Category Archives: Center for Engineering Education and Outreach

News and Updates from the Center for Engineering Education and Outreach (CEEO). For more news and information about the department, please visit:
http://ceeo.tufts.edu

Heffernan wins national teaching award

Alumnus and CEEO affiliate John Heffernan

Alumnus and CEEO affiliate John Heffernan

John Heffernan is a part-time lecturer at the Center for Engineering Education and Outreach (CEEO) and a two-time Tufts alumni, with a B.S. and M.S. in electrical engineering. He’s also the technology teacher for pre-kindergarten through sixth grade students at the Anne T. Dunphy School in Williamsburg, Massachusetts.

Heffernan was recently honored with the prestigious Presidential Award for Excellence in Mathematics and Science Teaching. The award recognizes outstanding K-12 science and mathematics teachers from across the country.

“We must nurture the natural engineering instincts of young children. We cannot wait until middle and high school to interest students in engineering,” says Heffernan. Read more.

Rogers Interviewed by CNC Machine Company

Professor Chris Rogers, department chair of Mechanical Engineering

Professor and Chair Chris Rogers was interviewed about his educational philosophy by Owen Smithyman, a blogger for Other Machine Co., a company that produces CNC machines.

Read more of the “LEGO and Super Soakers” interview:

What are some things that you do in your Mechanical Engineering classes to ensure that students learn the material, that you would like to see more of in higher education?

Nonstandard projects. We always talk about people trying to get the “right” answer, which would be a solution diversity of zero — everybody having the same answer — as opposed to giving a problem where people can come up with their own answers.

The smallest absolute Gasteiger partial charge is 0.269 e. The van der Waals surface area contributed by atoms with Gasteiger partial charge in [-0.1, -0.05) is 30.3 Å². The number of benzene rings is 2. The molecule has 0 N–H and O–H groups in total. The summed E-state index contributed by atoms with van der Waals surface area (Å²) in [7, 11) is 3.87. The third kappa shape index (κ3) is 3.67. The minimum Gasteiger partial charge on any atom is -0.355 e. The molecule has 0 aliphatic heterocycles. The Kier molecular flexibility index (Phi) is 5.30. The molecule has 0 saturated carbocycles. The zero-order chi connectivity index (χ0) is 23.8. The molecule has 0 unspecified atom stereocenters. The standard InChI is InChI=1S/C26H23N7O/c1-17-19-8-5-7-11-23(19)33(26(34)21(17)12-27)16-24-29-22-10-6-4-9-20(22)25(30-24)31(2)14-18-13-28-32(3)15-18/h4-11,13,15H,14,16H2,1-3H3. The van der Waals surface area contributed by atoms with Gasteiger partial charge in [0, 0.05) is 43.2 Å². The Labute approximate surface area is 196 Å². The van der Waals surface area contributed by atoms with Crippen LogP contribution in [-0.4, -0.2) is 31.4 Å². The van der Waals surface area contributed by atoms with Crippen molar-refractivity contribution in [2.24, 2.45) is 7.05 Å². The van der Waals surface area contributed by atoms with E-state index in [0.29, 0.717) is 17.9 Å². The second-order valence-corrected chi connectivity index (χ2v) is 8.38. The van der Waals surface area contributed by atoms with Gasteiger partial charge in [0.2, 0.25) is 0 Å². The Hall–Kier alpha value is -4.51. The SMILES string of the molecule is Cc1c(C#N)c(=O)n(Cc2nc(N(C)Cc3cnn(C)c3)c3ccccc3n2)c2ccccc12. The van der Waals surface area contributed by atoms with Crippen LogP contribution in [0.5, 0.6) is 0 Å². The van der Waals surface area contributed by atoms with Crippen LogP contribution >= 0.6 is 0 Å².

One year in my robotics class, the problem was to build robots that play acoustic instruments. And so there were robots that played the bagpipes, the trombone, the mandolin, the piano, the xylophone, the ukulele. Because there are all these different solutions, they’re all learning different skills, and then they teach them to each other.

So instead of trying to have everybody learn the same information, how can we develop courses where everybody learns different information and learns how to talk to each other and leverage each other, just like we do in the business world? Why do we want everybody to learn the exact same thing in Fluids class or in Controls class or whatever? Wouldn’t it be far more powerful if we taught them how to talk to one another but then had them specialize and have their own expertise and have different projects?

WBUR’s Learning Lab features CEEO and Malden High School Maker Space

Peter Balonon-Rosen of WBUR’s Learning Lab blog wrote a piece about the Center for Engineering Education and Outreach (CEEO) and their work with student at Malden High School. In the piece “Inquiry-Based Arts And Engineering Space Enriches Student Learning“, Balonon-Rosen talks with Assistant Professor Ben Shapiro about the CEEO and the value of maker spaces.

“Historically when you look in schools where there is inquiry-based learning, it’s the kids who are sort of on the most high-track academic track who get that in their classes and the kids who are not there tend to have much more traditional didactic instruction,” said Shapiro, a McDonnell Family Professor of Engineering Education at Tufts University, who helped secure the grant.

“We wondered if we could … create conditions in the school where all kids, including the kids who are not seen as the most-likely academic high achievers, get to do inquiry as part of their everyday learning,” Shapiro said.

Proof of Concept Robotic Programming Lends A Stress-Free Hand

Summer Scholar Chris Shinn, E15, hopes to reduce musculoskeletal injuries in the workplace through human-robot interaction.

The intended application is in diagnostic laboratories to reduce repetitive motion injuries. Currently lab techs must open and close hundreds of jars every day. Every year thousands of man-hours are lost due to such injuries, and costing employers and employees alike millions of dollars. While there’s plenty of room for improving the speed, Shinn’s work demonstrates a proof of concept for human-friendly robots such as Baxter to use tools to extend their utility and to integrate them into the work flow of laboratories and similar workplaces.

This video from Chris Shinn in the Human Factors program in the Department of Mechanical Engineering shows ongoing research with the Baxter robot. Located in the Center for Engineering Education and Outreach (CEEO), Baxter opens and closes a specimen jar using a tool to overcome positioning uncertainty in its “hands.” Another special adapter on the other hand is employed to operate a pipette.